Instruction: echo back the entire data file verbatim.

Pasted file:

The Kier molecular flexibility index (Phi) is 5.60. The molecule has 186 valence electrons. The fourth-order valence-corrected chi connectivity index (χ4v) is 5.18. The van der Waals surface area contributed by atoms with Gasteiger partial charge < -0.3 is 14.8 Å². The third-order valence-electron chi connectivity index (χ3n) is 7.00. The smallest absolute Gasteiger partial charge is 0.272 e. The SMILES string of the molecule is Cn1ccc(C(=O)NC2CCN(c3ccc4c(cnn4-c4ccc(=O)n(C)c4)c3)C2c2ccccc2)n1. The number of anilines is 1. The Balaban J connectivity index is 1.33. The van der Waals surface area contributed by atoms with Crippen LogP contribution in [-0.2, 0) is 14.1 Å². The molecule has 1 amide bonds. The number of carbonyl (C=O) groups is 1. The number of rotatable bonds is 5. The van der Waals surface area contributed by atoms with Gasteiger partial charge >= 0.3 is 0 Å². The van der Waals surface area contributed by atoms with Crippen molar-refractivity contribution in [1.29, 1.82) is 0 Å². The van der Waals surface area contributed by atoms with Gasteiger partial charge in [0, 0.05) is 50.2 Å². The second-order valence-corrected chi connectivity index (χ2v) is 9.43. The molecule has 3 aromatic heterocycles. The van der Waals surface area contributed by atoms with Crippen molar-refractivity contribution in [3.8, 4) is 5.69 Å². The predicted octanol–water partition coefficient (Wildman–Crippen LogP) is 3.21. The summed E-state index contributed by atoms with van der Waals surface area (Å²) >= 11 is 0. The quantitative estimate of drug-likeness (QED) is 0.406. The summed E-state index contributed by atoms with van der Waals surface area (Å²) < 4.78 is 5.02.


The Kier molecular flexibility index (Phi) is 5.60. The molecule has 186 valence electrons. The fourth-order valence-corrected chi connectivity index (χ4v) is 5.18. The van der Waals surface area contributed by atoms with Gasteiger partial charge < -0.3 is 14.8 Å². The third-order valence-electron chi connectivity index (χ3n) is 7.00. The smallest absolute Gasteiger partial charge is 0.272 e. The SMILES string of the molecule is Cn1ccc(C(=O)NC2CCN(c3ccc4c(cnn4-c4ccc(=O)n(C)c4)c3)C2c2ccccc2)n1. The number of anilines is 1. The Balaban J connectivity index is 1.33. The van der Waals surface area contributed by atoms with Crippen LogP contribution in [-0.2, 0) is 14.1 Å². The molecule has 1 amide bonds. The number of carbonyl (C=O) groups is 1. The number of rotatable bonds is 5. The van der Waals surface area contributed by atoms with Gasteiger partial charge >= 0.3 is 0 Å². The van der Waals surface area contributed by atoms with Crippen molar-refractivity contribution in [1.29, 1.82) is 0 Å². The van der Waals surface area contributed by atoms with Gasteiger partial charge in [0, 0.05) is 50.2 Å². The second-order valence-corrected chi connectivity index (χ2v) is 9.43. The molecule has 3 aromatic heterocycles. The van der Waals surface area contributed by atoms with Crippen molar-refractivity contribution in [3.8, 4) is 5.69 Å². The predicted octanol–water partition coefficient (Wildman–Crippen LogP) is 3.21. The summed E-state index contributed by atoms with van der Waals surface area (Å²) >= 11 is 0. The quantitative estimate of drug-likeness (QED) is 0.406. The summed E-state index contributed by atoms with van der Waals surface area (Å²) < 4.78 is 5.02.